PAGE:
The FBI's dossier on Chávez was obtained under the Freedom of Information Act (FOIA), which contains provisions that allowed the FBI to withhold portions of the documents from public view. Indeed, many parts—and in some cases, entire pages—have been excised from the files. Nevertheless, the collection provides a compelling window into the efforts of the farmworker movement, as well as the values and methods of the FBI itself.
This series of FBI documents relate to various claims of civil rights violations, including incidents associated with the escalation of violence between the United Farm Workers (UFW) and the Teamsters union in the Coachella Valley during the summer of 1973, as well as a matter in which UFW protesters were cited for disorderly conduct at a food market picket in Dayton, Ohio, in 1974.
The 1973 clash between the UFW and the Teamsters was sparked when growers signed sweetheart deals with the Teamsters without elections after the UFW's three-year grape contracts came up for renewal. A strike ensued and violence soon intensified. On August 21, the FBI's Sacramento office reported that various growers had requested the FBI to investigate the UFW "for conspiracy to violate rights of the growers in that the UFW has conspired to commit violence in violation of the right of farm laborers to work and growers to maintain and harvest crops."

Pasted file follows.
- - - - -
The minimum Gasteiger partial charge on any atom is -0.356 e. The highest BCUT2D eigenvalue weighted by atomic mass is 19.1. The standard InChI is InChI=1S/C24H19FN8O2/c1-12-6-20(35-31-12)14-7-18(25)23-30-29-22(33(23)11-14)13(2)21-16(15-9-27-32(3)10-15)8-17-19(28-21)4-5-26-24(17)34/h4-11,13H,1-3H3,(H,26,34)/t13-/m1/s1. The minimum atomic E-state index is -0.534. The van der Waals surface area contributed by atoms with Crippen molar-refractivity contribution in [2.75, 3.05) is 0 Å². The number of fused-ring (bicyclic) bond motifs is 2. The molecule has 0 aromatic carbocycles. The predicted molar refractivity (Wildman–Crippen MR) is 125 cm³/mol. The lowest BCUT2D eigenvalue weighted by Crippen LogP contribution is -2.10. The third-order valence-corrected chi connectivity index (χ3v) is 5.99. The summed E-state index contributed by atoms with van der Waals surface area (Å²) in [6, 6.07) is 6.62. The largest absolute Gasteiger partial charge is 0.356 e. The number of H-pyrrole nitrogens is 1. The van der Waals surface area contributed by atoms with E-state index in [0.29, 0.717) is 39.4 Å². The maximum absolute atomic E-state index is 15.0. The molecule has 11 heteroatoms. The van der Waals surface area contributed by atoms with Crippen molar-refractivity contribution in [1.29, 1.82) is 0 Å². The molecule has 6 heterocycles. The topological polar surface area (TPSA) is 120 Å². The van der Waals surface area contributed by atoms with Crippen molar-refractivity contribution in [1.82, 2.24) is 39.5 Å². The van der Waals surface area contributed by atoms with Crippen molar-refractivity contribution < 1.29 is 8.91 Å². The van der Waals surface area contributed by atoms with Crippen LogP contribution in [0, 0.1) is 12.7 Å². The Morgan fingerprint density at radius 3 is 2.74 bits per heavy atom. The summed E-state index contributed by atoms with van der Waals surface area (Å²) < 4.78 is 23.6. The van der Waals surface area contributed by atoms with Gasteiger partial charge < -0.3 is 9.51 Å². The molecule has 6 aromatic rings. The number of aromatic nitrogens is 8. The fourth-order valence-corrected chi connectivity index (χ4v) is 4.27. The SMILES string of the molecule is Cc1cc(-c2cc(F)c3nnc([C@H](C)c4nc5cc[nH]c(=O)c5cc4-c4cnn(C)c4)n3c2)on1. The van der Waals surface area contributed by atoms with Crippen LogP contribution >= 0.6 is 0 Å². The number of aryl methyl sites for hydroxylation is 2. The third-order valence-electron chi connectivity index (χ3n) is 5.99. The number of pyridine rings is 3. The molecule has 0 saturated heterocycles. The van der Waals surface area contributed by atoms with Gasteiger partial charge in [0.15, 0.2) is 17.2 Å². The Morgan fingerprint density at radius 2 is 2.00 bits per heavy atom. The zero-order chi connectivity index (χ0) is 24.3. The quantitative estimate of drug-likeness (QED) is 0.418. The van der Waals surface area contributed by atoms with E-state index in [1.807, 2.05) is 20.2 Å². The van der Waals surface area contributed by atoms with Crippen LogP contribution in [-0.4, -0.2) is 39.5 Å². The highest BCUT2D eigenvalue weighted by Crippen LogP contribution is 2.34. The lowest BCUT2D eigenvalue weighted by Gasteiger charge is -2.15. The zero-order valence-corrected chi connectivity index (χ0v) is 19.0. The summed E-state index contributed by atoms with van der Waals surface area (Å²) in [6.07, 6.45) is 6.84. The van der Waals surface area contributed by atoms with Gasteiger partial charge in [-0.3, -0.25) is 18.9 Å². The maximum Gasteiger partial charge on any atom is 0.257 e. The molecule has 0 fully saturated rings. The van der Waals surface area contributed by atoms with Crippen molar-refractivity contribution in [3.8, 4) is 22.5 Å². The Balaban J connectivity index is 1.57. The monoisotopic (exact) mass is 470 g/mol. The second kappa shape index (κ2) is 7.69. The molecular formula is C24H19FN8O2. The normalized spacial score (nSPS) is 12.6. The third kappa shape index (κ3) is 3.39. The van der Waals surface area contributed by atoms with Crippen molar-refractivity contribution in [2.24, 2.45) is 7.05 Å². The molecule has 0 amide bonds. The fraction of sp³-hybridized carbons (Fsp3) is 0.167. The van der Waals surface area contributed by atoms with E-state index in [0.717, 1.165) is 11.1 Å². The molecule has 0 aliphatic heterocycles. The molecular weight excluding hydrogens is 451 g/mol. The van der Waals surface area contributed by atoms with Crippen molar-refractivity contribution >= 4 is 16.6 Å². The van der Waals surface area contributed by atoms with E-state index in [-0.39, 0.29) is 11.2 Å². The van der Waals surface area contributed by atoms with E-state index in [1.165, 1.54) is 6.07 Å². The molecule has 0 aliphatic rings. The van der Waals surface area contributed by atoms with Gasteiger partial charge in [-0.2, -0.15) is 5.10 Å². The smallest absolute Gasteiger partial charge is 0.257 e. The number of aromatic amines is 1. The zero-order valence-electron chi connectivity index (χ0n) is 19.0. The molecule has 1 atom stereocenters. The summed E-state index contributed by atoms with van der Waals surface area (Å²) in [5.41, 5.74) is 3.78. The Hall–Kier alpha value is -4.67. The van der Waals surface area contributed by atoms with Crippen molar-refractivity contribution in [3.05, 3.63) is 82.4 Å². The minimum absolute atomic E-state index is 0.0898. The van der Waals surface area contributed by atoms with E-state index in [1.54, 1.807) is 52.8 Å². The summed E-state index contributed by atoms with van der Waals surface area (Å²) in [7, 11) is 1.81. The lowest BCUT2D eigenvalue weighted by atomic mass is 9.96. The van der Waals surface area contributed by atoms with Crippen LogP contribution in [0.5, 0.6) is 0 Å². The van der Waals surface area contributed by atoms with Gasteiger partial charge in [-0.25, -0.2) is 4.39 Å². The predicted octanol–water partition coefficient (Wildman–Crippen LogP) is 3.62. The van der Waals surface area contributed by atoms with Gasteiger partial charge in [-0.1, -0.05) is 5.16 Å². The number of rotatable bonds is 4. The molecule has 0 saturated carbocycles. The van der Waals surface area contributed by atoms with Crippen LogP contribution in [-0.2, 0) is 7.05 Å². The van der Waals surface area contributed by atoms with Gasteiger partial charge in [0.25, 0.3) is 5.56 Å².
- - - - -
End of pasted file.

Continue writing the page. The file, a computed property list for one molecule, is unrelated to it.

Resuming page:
Due to the violence resulting from the strike, César Chávez called it off and organized a second nationwide boycott against table grapes, wine, and lettuce. In a memo dated November 11, 1974, the FBI's Cincinnati office reported that UFW demonstrators were arrested and charged with disorderly conduct at a protest of non-union grapes, lettuce, and wine at Fazio's Food Market. The UFW alleged that the demonstrators' arrest was an unconstitutional violation of free speech. The charges against the UFW protestors were eventually dropped.